The Canine Behavior and Genetics Project (CBGP) is a collaborative effort headed by researchers at the University of Pennsylvania (PENN) focused on understanding behavioral patterns in dogs and any underlying genetic basis that may drive them.  We are interested in how dogs think and perform, family and genetic patterns affecting performance and cognition, and in anxiety-related conditions that can adversely affect any dog's life.

We are interested in understanding the development of problem behaviors in pets and in working dogs, and on patterns of desirable and abnormal behavior that are thought to be associated with certain breeds.  Our continuing focus on problem behaviors continues to be on data that allows us to engage in prevention and treatment.  Conditions in which we continue to be particularly interested include, but are not restricted to, canine aggression, reactivity to noises and noise phobias, anxieties related to social conditions, dogs who are distressed when left alone and the link this condition may have to noise reactivity, true fear, and obsessive-compulsive disorders.  We are also interested in working dogs who become unable to work because of their responses to stress or noise, particularly if the dog has been exposed to challenging conditions.   At our core, our focus is to use scientific discovery to create more humane solutions for all dogs - whether they are pets or they work for a living.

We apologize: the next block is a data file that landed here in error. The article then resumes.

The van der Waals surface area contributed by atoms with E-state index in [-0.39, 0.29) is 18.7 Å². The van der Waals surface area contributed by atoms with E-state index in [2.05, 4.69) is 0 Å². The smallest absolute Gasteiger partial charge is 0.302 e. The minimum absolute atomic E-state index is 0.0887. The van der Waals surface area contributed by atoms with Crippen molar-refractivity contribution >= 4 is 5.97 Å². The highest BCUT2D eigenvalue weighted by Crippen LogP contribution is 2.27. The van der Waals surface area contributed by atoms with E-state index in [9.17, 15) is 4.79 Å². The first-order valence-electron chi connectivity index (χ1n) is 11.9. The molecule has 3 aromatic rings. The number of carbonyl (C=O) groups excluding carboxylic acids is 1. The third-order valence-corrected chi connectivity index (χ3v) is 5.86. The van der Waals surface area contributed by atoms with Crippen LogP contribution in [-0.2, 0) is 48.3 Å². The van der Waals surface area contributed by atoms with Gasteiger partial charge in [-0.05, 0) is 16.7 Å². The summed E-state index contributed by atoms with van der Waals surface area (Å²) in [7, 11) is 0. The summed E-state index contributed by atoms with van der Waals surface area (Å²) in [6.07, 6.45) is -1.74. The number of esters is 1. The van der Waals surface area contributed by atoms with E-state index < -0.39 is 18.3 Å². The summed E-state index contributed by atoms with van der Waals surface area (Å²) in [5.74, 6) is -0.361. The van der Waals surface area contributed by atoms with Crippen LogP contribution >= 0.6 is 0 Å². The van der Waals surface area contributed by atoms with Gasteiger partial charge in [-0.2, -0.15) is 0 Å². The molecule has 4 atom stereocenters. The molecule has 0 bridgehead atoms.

We are interested in all breeds but have recently focused much of our pursuits on herding breeds because of the interests of breeders and owners in sport and work events. Our research is and has been, funded by various funding agencies in the US government and various private foundations.

Much of our current research is in collaboration with research geneticists at the United States Air Force (USAF) and the University of Rennes, in France. 

The current team focusing on performance, factors that affect it, and any potential underlying heritable basis of it is composed of Dr. Karen Overall (Penn), a specialist in veterinary behavioral medicine, Dr. Soraya Juarbe-Diaz (Penn), also a specialist in veterinary behavioral medicine, Dr. Arthur Dunham (a biologist and biostatistician), Ms. Donna Dyer (Penn), a licensed veterinary technician with years of animal behavior experience, Dr. Camilla Mauzy and Dr. Victor Chan, geneticists with the USAF, and Dr. Francis Galibert, Emeritus Professor at the Universite de Rennes, France. 

We welcome inquiries from potential collaborators who wish to discuss shared ideas and goals.

All of our ongoing research is on pet and working dogs.  We have studies in which interested individuals can participate which range from asking people to complete a questionnaire, to more complicated studies involving videotaping pets when listening to CDs, and in other situations.  All of our research results are kept completely confidential, and no dogs or humans are ever identified by name in press or in talks.  All of our research is approved by the PENN Institutional Animal Use and Care committee (IACUC).  We are happy to share research findings with interested groups. If you are interested in our ongoing research, see the Current Projects link.







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